I'm building a small morse code chip as a fun project, and I have a question about sending pulses over a wire. I was planning on using some speaker wire to connect a few of these PCBs over a somewhat long distance. I can buy packs of speaker wire that are either 16 or 24 gauge, and either 100 or 50 feet or even longer (longer is preferable). One wire is for data, the other is ground. The load at the other end is another microcontroller (I might have multiple branches with more than one of an identical microcontroller circuit).
The power source I was going to use for this circuit is a CR2032 coin cell battery. It can provide more than enough current to power all of the components in my circuit.
Before I go about buying a bunch of components, I want to get some advice on a few things. Firstly, I want to have the option of sending square wave pulses from a microcontroller. Would it be better to use a transistor to switch the connection to the wire on and off, or would it be adequate to simply send pulses directly from the microcontroller pin? I'm also unsure about my power source. I know that the CR2032 coin cell battery can deliver only very small amounts of current, so would it be best to upgrade to something like a LiPoly? Or would the coin cell be sufficient to send pulses across the wire? Additionally, are these power sources even adequate for such a large wire? I would ideally like to avoid having to worry about voltages over 5V and alternating current, which I know propagates down a wire more efficiently.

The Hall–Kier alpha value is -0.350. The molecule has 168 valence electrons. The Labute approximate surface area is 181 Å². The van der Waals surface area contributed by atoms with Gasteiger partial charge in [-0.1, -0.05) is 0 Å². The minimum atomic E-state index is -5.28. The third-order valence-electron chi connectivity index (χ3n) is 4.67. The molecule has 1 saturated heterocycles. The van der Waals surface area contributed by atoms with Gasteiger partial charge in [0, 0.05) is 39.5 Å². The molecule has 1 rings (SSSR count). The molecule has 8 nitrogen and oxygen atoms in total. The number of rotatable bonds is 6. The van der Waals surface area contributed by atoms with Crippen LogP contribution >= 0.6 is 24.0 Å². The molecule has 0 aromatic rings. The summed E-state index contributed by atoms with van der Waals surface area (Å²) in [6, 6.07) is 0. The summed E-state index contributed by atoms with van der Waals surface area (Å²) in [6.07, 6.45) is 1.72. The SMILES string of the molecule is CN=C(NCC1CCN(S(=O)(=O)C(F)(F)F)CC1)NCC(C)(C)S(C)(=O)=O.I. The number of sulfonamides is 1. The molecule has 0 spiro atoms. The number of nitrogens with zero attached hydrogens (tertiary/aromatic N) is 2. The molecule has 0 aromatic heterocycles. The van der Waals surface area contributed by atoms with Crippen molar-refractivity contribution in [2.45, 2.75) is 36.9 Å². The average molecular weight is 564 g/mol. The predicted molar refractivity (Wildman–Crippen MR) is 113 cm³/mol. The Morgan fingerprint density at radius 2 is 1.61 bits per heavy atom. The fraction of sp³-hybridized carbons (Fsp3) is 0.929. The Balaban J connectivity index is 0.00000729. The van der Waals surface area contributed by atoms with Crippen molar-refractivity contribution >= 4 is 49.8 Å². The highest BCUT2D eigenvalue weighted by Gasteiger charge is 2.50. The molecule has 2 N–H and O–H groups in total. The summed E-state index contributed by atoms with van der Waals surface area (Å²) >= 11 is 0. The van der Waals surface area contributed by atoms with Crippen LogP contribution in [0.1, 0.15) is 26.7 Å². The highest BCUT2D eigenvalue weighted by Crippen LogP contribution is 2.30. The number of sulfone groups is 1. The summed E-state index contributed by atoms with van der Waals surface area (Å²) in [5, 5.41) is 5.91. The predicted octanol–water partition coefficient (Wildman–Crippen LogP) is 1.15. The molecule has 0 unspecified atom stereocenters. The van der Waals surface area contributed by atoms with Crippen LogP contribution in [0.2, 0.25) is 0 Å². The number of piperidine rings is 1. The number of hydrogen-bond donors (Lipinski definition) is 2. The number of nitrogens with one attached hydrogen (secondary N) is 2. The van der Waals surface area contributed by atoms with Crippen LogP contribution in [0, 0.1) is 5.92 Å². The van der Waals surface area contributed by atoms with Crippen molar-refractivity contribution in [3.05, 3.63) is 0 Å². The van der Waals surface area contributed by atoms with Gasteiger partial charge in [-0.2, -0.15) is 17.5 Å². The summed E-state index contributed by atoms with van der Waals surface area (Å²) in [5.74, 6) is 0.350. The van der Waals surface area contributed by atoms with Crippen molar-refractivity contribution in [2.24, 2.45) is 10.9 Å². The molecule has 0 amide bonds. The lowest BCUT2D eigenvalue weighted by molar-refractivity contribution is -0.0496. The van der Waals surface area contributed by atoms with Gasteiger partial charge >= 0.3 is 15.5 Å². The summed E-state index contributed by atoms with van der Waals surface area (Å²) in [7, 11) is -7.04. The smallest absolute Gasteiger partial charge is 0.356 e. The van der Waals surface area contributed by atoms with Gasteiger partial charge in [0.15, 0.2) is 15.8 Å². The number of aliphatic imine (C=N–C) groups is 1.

My last question is simply about range. What kind of theoretical maximum wire length could I send data across given the batteries I described? If I remember correctly larger diameter wires have less resistance, but since the 24 gauge wire is cheaper I would like to purchase that if it won't affect the range by too large of an amount.
Thanks for your help!